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Brief Words of Wisdom from Keynote Speakers in LA

The Keynote speakers at the SCBWI conference in LA offered lots of information and inspiration for both new and seasoned writers and illustrators for children. I'd like to share a a few words of wisdom that I took with me from their presentations.

Jon Sczieska—Read the best and the worst; learn technique and details; leave room for the illustrator; your mission: be a story-teller.

M.T. Anderson (Tobin Anderson)—“Books take us away from home so that we can see home.” Language is key.

Editor Panel—they read cover letters; they want to know about you along with your writing.

Loren Long, Illustrator—MOOD and EMOTION are key or central, in characters and scenes.

Gordon Korman—“When we are writing for kids we are writing for ourselves.” Get a sense of what a kid thinks is cool; we are kids ouselves, only a little older.

Agents Panel—YA (young adult) is hot, but MG (middle grade) is coming back, including series, and especially MG directed toward boys.

Marion Dane Bauer—we read and write to reach an emotional resolution; our story begins in our own hearts; it’s about struggle; it begins in our neurosis.

E.B. Lewis—“Simplicity makes a book look wonderful.” It’s hard work to make that happen; do your research.

Gail Carson Levine—regarding predictability: we want to enjoy again what we’ve read before; regarding using suspense builders: ‘worries’ are a good way to end a chapter.

Panel on Narrative Nonfiction—go first to primary sources, then check your facts with secondary sources; all NF needs layers, emotion.

Carolyn Mackler—put your characters into situations; there is always an ebb and a flow.

Gennifer Choldenko—use the whole spectrum of feelings; every character is distinct; every detail must work; find the emotional core, feel your way through a story; write for the kid who needs your book.

Rachel Vail—write stories with both humor and heart; have a strong voice; through the laughter we can touch someone; write with compassion.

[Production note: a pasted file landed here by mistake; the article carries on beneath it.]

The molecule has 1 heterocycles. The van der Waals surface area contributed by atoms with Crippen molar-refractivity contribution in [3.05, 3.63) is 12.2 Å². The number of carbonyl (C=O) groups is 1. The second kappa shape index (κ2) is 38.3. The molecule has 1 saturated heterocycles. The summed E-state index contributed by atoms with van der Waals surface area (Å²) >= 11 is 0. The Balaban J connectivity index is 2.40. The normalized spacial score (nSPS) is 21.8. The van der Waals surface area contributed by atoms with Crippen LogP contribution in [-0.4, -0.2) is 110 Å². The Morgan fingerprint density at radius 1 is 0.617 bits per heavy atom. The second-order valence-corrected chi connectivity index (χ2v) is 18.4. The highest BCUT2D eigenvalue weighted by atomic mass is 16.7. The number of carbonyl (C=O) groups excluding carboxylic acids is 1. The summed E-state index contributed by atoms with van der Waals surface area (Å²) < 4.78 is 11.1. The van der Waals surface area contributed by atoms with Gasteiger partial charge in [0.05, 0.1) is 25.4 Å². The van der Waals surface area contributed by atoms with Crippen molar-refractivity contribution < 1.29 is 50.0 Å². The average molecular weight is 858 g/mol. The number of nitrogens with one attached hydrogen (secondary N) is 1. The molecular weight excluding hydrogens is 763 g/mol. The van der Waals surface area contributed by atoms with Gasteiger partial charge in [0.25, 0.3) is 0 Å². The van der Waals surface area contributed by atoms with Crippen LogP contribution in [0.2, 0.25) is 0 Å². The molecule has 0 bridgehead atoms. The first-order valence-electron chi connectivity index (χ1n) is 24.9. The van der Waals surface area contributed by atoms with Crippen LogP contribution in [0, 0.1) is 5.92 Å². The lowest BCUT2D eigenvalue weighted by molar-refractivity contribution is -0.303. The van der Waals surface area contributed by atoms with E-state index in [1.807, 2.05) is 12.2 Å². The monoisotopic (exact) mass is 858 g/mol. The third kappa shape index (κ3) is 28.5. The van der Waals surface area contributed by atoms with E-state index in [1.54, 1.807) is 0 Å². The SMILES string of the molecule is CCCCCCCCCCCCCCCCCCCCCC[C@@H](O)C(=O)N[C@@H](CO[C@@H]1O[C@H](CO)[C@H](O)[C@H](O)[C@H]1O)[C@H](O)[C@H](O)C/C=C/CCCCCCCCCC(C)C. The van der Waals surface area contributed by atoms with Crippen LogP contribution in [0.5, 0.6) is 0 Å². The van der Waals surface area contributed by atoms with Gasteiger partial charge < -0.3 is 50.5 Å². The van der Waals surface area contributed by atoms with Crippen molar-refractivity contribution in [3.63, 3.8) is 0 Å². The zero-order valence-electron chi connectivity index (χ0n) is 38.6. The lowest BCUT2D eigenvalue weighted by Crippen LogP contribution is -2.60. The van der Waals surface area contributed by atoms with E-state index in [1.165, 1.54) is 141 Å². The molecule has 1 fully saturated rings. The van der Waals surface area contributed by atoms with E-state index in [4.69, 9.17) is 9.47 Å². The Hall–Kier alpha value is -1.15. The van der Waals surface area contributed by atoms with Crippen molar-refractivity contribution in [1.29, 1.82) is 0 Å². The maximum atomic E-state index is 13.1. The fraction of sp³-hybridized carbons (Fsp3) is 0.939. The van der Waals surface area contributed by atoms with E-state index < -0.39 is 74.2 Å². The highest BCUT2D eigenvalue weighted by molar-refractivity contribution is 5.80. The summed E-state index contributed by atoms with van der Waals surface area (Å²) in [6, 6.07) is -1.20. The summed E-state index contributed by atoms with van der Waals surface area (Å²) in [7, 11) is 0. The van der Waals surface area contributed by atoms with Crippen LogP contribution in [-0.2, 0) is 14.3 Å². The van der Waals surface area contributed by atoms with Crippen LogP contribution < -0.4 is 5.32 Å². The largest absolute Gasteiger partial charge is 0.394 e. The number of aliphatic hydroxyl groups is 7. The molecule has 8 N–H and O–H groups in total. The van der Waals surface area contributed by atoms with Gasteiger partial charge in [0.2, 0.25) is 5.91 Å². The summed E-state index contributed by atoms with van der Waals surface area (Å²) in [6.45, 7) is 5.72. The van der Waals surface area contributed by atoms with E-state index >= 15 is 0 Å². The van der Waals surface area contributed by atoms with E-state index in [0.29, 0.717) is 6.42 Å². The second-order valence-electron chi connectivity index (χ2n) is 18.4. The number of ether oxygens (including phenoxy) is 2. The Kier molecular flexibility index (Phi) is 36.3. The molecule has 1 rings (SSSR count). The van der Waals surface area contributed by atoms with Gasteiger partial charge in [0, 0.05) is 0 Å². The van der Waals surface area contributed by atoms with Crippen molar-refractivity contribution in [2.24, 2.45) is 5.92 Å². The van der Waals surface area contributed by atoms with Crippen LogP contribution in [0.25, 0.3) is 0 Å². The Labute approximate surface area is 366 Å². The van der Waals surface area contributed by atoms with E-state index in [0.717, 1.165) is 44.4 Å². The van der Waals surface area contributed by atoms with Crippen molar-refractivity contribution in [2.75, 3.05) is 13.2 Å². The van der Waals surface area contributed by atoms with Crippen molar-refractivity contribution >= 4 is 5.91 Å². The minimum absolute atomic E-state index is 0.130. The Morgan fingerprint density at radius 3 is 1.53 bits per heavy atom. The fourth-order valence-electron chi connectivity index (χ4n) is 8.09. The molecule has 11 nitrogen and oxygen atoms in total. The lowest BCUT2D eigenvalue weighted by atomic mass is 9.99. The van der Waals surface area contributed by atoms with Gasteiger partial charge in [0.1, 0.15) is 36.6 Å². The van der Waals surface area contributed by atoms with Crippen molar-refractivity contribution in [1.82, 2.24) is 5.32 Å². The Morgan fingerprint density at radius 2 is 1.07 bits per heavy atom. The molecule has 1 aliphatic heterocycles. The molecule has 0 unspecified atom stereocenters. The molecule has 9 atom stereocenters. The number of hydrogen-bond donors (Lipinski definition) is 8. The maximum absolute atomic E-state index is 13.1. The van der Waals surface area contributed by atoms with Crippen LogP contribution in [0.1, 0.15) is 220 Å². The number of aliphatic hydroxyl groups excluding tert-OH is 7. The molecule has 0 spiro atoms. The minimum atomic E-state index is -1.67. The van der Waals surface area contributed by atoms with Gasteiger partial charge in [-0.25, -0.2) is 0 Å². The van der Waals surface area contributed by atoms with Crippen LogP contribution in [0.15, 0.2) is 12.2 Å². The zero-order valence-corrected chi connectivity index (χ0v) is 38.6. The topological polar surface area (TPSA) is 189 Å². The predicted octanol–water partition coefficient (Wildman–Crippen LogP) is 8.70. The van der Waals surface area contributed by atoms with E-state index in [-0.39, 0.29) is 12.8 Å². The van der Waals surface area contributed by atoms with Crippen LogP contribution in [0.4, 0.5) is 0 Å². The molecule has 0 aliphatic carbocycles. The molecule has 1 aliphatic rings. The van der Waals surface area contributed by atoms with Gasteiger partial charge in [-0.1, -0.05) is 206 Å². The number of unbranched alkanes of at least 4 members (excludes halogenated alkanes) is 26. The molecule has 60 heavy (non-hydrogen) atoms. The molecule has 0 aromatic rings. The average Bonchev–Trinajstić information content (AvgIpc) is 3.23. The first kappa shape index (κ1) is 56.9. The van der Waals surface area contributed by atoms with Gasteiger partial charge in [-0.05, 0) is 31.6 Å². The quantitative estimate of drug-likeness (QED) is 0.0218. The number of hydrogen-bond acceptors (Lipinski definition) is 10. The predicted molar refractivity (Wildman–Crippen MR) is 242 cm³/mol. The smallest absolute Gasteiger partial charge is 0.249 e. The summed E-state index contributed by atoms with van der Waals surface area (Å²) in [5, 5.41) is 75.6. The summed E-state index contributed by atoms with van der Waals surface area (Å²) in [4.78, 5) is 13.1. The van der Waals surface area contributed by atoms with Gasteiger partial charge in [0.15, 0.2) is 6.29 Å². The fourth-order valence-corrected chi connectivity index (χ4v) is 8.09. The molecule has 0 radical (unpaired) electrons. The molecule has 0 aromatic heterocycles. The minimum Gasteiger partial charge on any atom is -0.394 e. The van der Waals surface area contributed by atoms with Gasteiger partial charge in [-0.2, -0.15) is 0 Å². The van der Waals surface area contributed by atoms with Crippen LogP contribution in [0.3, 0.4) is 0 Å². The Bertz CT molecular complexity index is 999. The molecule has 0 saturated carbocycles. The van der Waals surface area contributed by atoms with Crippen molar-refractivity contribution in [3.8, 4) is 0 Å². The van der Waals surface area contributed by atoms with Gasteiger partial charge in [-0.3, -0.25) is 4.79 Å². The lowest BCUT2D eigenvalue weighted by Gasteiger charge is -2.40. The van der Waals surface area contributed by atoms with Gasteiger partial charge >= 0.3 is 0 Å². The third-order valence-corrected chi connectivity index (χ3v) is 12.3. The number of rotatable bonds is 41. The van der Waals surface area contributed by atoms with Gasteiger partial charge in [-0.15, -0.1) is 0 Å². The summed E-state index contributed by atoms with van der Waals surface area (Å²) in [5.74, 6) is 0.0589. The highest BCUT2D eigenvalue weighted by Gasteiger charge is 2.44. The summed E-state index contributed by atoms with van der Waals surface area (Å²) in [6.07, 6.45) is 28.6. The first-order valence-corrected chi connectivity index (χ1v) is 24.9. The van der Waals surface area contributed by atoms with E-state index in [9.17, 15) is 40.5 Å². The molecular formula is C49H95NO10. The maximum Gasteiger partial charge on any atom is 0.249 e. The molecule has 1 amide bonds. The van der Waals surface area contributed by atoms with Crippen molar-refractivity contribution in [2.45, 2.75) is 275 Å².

Paul Fleischman—on organization: the more planning, the less re-write is needed; document your research; read straight through and highlight what you want to go back to; every word and scene should be there for a reason.

Panel of Publishers—Stretch as much as you can; create a good story with good content and good writing; write for what you think is cool and entertain yourself; “If everyone writes for trends, the vampires win”

Ashley Bryant—“Poetry needs performance; there are voices that rise and fall”; poetry has rhythm that will carry or swell; try to bring the words alive, creating music out of words.

There's nothing like being there in person. But I hope you take something away from this post that inspires you.  Read More 
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Time for Writing

I never seem to lack for ideas of things to write about. I write from childhood memories, memories of when my children were small, and observations of what other people say and do. I'm inspired by bits and pieces of life as it happens around me, and from things that I read.

My biggest obstacle is finding the time to write. But I figured out that sometimes we just have to come to terms with the time that we have.

One of my favorite magazines for children's writers was Once Upon a Time, published by Audrey Baird, until it ceased publication not all that long ago. I had a few things published in OUAT. One was a poem that I had written about writing time vs family time. Family has always been a top priority for me. It's also been a huge influence on my writing. I thought I would share that poem with you here this week.

Ideas are many.
Minutes are few.
Should I spend them writing,
Or spend them with you?

The things that you do,
And things that you say,
Are my inspiration,
Day after day.

So in daytime I gather
The bits of our lives
And hold them inside me
‘Til quiet arrives.

And sometimes in morning
And sometimes at night,
Those bits merge with dreams
And I sit down and write

copyright Peggy Archer  Read More 
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Can cleanig give your writing a jump-start?!

After weeks of spending too much time on the couch because of a broken foot or a broken ankle this summer, I finally started putting away the accumulation of papers and books that had surrounded me as I sat with one foot or the other propped up on pillows. Magazines, books, old mail--all got sorted and put away, or thrown away. But I also found bits of new writing, and revisions of old manuscripts there. Those still sit in the corner of the couch where Read More 
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